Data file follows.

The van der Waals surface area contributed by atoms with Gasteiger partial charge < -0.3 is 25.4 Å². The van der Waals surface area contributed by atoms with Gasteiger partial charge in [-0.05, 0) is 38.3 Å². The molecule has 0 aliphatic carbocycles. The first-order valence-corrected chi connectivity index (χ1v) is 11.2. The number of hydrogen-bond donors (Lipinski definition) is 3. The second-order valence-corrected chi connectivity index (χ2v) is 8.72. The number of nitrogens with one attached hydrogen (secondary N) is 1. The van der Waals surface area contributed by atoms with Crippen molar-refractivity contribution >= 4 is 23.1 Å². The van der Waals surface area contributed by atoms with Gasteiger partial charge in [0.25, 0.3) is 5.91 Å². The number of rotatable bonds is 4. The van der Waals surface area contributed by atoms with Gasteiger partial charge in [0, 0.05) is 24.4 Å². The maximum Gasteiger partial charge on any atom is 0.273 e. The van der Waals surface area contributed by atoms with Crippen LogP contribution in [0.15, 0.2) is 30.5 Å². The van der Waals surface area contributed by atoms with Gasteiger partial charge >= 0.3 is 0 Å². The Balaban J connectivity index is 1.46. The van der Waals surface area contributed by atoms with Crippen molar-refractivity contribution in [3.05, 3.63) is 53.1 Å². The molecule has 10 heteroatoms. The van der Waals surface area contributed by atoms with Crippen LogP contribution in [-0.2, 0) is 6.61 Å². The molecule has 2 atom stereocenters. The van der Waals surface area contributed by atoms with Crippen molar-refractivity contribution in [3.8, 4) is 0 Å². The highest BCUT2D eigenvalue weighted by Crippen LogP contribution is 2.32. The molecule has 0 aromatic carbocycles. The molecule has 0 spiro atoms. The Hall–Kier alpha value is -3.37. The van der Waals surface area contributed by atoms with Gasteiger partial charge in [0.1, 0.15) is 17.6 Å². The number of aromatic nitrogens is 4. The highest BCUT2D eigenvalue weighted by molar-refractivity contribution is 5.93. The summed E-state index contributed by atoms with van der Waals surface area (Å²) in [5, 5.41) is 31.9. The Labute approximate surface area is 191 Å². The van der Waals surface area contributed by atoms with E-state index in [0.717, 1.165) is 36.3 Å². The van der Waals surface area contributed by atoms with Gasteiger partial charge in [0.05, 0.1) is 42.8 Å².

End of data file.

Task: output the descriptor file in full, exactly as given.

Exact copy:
The van der Waals surface area contributed by atoms with Gasteiger partial charge < -0.3 is 25.4 Å². The van der Waals surface area contributed by atoms with Gasteiger partial charge in [-0.05, 0) is 38.3 Å². The molecule has 0 aliphatic carbocycles. The first-order valence-corrected chi connectivity index (χ1v) is 11.2. The number of hydrogen-bond donors (Lipinski definition) is 3. The second-order valence-corrected chi connectivity index (χ2v) is 8.72. The number of nitrogens with one attached hydrogen (secondary N) is 1. The van der Waals surface area contributed by atoms with Crippen molar-refractivity contribution >= 4 is 23.1 Å². The van der Waals surface area contributed by atoms with Gasteiger partial charge in [0.25, 0.3) is 5.91 Å². The number of rotatable bonds is 4. The van der Waals surface area contributed by atoms with Gasteiger partial charge in [0, 0.05) is 24.4 Å². The maximum Gasteiger partial charge on any atom is 0.273 e. The van der Waals surface area contributed by atoms with Crippen LogP contribution in [0.15, 0.2) is 30.5 Å². The van der Waals surface area contributed by atoms with Gasteiger partial charge >= 0.3 is 0 Å². The Balaban J connectivity index is 1.46. The van der Waals surface area contributed by atoms with Crippen molar-refractivity contribution in [3.05, 3.63) is 53.1 Å². The molecule has 10 heteroatoms. The van der Waals surface area contributed by atoms with Crippen LogP contribution in [-0.2, 0) is 6.61 Å². The molecule has 2 atom stereocenters. The van der Waals surface area contributed by atoms with Crippen molar-refractivity contribution in [3.8, 4) is 0 Å². The highest BCUT2D eigenvalue weighted by Crippen LogP contribution is 2.32. The molecule has 0 aromatic carbocycles. The molecule has 0 spiro atoms. The Hall–Kier alpha value is -3.37. The van der Waals surface area contributed by atoms with Gasteiger partial charge in [0.1, 0.15) is 17.6 Å². The number of aromatic nitrogens is 4. The highest BCUT2D eigenvalue weighted by molar-refractivity contribution is 5.93. The summed E-state index contributed by atoms with van der Waals surface area (Å²) in [5, 5.41) is 31.9. The Labute approximate surface area is 191 Å². The van der Waals surface area contributed by atoms with E-state index in [0.717, 1.165) is 36.3 Å². The van der Waals surface area contributed by atoms with Gasteiger partial charge in [0.05, 0.1) is 42.8 Å².